Presidential term limit unconstitutional, High Court rules

Presidential term limit unconstitutional, High Court rules

(by Denis Chabrol and Zena Henry – Demerara Waves

The High Court on Thursday 9 July 2015 ruled that having a presidential term limit is unconstitutional, paving the way for Bharrat Jagdeo to again contest future elections if there is a referendum or successful appeal.

“The court therefore holds that Act No. 17 of 2001, in so far as it seeks to trench on an dilute the pre-existing democratic rights of the electorate to elect as President a person of their own choice, needed a referendum and is invalid  and without legal effect for reason of non-compliance with Article 164 (2) (a) and/or repugnancy with Article 1 (democratic society) and Article 9 (sovereignty belongs to the people) both of which Articles require a referendum for any alteration,” said Chief Justice Ian Chang in his ruling. 

He reasoned that Article 1 and 9 underpin the republican commitment to the fundamental concept of popular sovereignty or imperium populi thereby safeguarding against elective despotism by the elected representatives of the people. Thus, while the constitution provides for representative democracy, such representative democracy cannot entrench on popular sovereignty from which it derives and which is entrenched by the requirement of the referendum.

Lawyers for the plaintiff had contended that the constitution could have been amended only by a referendum rather than by at least two-thirds of the members of the National Assembly.

In his affidavit, Plaintiff Cedric Richardson had argued that the purported alteration of the Constitution by Act 17 of 2001 would curtail or delimit the electorate’s choice of Presidential candidate by rendering ineligible for the candidature any person who has been re-elected once as President eg. Former President Bharrat Jagdeo.

Chief Justice Ian Chang determined that the two-term limit of Presidents indeed dilutes the rights of citizens to elect the person they wish to govern their country regardless of the number of times they wish that person to be Head of State.

The CJ responded in the affirmative to questions posed to the court by qualified elector, Richardson who in an Originating Summon of December 3, 2014, cited several grounds for his contention. Of the four questions, Richardson asked was whether the Act of 2001 that alters that of 1980 Constitution by way of a 2/3 vote of the National Assembly restricts and curtails the democratic rights and freedom of the electorate enjoyed under the 1980 Constitution.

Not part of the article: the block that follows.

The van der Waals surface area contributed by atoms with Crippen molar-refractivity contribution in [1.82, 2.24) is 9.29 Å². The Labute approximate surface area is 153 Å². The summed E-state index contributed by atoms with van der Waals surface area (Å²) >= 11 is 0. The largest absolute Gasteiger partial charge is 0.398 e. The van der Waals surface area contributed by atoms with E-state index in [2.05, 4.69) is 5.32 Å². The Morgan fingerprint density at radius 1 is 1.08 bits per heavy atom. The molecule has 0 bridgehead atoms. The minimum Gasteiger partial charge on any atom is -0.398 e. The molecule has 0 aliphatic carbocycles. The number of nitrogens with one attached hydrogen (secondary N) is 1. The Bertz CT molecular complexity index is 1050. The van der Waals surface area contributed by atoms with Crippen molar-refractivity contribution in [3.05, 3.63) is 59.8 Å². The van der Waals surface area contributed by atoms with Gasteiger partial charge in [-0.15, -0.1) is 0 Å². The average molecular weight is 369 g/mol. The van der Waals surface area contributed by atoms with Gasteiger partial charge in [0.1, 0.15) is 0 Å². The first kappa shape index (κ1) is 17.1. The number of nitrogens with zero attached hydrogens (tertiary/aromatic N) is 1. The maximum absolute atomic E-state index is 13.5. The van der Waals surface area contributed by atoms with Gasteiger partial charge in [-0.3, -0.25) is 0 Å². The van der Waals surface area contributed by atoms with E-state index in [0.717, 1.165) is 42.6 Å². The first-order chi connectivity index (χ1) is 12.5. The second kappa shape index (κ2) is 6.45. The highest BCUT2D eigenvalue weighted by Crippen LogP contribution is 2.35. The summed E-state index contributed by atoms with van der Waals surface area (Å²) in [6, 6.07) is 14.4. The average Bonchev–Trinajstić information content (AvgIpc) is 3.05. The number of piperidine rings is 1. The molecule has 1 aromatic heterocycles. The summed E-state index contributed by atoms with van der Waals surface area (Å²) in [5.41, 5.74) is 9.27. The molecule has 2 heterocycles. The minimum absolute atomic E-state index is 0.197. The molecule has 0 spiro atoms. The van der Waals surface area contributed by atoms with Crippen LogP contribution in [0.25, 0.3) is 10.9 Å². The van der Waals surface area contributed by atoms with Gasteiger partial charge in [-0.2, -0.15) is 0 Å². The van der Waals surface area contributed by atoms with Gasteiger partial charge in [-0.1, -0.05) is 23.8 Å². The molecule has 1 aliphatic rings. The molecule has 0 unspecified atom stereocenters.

Chang said in his response to the question that, “the purported alteration by Act No. 17 of 2001 purports to curtail the people’s electoral democratic choices and to offend the declaration in Article 1 that Guyana is a democratic state in which the sovereignty resides with the people.” He continued that, “this is precisely why, for the purpose of any alteration of Articles 1 and 9, the voice of 2/3 of the elected members of the National Assembly is not the voice of the people.”

He said the court sees Act No. 17 of 2001 seeks to “trench on and dilute the pre-existing democratic rights of the electorate to elect as President a person of the own choice…”

That alteration, he said, needed a referendum since it was of non –compliance with Article 164 (2) (a), repugnant with Article 1 (democratic society) and Article 9 (sovereignty belongs to the people), “both of which Articles require a referendum (vote of the people) for any alteration.

The questions posed by Richardson came just before the 2015 elections and pulled in the former President Bharrat Jagdeo as debate surfaced over him running for a third term after two terms as the country’s President.
Jagdeo had stated repeatedly the he had no interest in being president or running for any public office again. His political party had stated during the recently concluded election period that Jagdeo could change his mind on running for president or public office.

The country saw him taking the lead role in the PPP’s election campaign and now he is the Opposition Leader for the defeated 23-year ruling party.
To challenge the current rules on a presidential third term an appeal of the matter of a referendum has to be called.

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  • guyaneseonline  On 07/10/2015 at 1:44 am

    High Court ruling on presidential term limit may be appealed; can scrap Rights, Procurement Commissions – Demerara Waves

  • Gigi  On 07/11/2015 at 2:48 pm

    What good is a referendum result under the current GECOM machinery? Guyana is not Greece where the voice/vote of the people are allowed to be heard in such an undertaking. However, I do agree that term limits are unconstitutional where democracy rule should uphold the will of the people as a sovereign right.

    This is especially relevant when, as we see in America, term limits do not stem or stomp out corruption but actually feeds it since elected officials sell out access to their offices for long term personal gain once they have exited office, often for more lucrative positions. Hence the long history of the revolving door (aka being in bed together) between business and govt. Maybe if politicians are allowed to remain in elected office by the will of the people instead of being hampered by term limits, they would, one hopes, more likely to act in the the interest of the people.

    Why is the PNC/APNU against this ruling? It is bipartisan since PNC/APNU also benefits from it.

  • Thinker  On 07/11/2015 at 4:21 pm

    I do not understand how the wording of the constitution can be taken to mean that once having served two consecutive terms as President, one can NEVER become president again in a lifetime. The CJ is right. The term limit issue is totally aimed at Jagdeo and is rather silly.

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